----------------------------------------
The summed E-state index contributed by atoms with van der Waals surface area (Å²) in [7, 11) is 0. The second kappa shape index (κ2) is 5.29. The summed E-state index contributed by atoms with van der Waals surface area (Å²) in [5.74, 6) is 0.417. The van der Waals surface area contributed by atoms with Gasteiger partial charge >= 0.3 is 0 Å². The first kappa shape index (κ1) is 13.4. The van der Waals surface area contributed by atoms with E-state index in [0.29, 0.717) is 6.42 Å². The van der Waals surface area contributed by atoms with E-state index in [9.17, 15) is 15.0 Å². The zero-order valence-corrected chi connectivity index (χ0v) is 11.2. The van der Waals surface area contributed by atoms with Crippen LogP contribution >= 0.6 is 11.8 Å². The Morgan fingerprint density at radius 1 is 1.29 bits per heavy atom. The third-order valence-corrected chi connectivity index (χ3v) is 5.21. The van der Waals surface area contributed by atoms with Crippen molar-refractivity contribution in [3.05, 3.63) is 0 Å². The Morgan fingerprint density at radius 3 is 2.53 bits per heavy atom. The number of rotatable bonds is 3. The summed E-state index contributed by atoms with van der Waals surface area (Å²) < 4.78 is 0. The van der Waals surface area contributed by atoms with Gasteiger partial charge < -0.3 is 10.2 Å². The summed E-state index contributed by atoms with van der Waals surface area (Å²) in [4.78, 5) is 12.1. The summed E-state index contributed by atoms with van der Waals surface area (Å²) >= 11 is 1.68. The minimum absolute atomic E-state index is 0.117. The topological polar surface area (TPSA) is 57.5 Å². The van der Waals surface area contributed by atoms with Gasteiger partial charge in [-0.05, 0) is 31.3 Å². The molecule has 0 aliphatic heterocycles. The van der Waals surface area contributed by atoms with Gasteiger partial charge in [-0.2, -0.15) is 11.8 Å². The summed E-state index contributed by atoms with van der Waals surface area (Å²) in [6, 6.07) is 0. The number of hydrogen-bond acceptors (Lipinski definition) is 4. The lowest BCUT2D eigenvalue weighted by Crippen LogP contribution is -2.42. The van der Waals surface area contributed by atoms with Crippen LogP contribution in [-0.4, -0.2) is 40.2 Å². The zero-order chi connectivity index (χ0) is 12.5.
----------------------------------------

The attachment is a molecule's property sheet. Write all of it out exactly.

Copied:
The summed E-state index contributed by atoms with van der Waals surface area (Å²) in [7, 11) is 0. The second kappa shape index (κ2) is 5.29. The summed E-state index contributed by atoms with van der Waals surface area (Å²) in [5.74, 6) is 0.417. The van der Waals surface area contributed by atoms with Gasteiger partial charge >= 0.3 is 0 Å². The first kappa shape index (κ1) is 13.4. The van der Waals surface area contributed by atoms with E-state index in [0.29, 0.717) is 6.42 Å². The van der Waals surface area contributed by atoms with E-state index in [9.17, 15) is 15.0 Å². The zero-order valence-corrected chi connectivity index (χ0v) is 11.2. The van der Waals surface area contributed by atoms with Crippen LogP contribution >= 0.6 is 11.8 Å². The Morgan fingerprint density at radius 1 is 1.29 bits per heavy atom. The third-order valence-corrected chi connectivity index (χ3v) is 5.21. The van der Waals surface area contributed by atoms with Crippen molar-refractivity contribution in [3.05, 3.63) is 0 Å². The Morgan fingerprint density at radius 3 is 2.53 bits per heavy atom. The number of rotatable bonds is 3. The summed E-state index contributed by atoms with van der Waals surface area (Å²) < 4.78 is 0. The van der Waals surface area contributed by atoms with Gasteiger partial charge < -0.3 is 10.2 Å². The summed E-state index contributed by atoms with van der Waals surface area (Å²) in [4.78, 5) is 12.1. The summed E-state index contributed by atoms with van der Waals surface area (Å²) >= 11 is 1.68. The minimum absolute atomic E-state index is 0.117. The topological polar surface area (TPSA) is 57.5 Å². The van der Waals surface area contributed by atoms with Gasteiger partial charge in [-0.05, 0) is 31.3 Å². The molecule has 0 aliphatic heterocycles. The van der Waals surface area contributed by atoms with Gasteiger partial charge in [-0.2, -0.15) is 11.8 Å². The summed E-state index contributed by atoms with van der Waals surface area (Å²) in [6, 6.07) is 0. The number of hydrogen-bond acceptors (Lipinski definition) is 4. The lowest BCUT2D eigenvalue weighted by Crippen LogP contribution is -2.42. The van der Waals surface area contributed by atoms with Crippen LogP contribution in [-0.4, -0.2) is 40.2 Å². The zero-order chi connectivity index (χ0) is 12.5.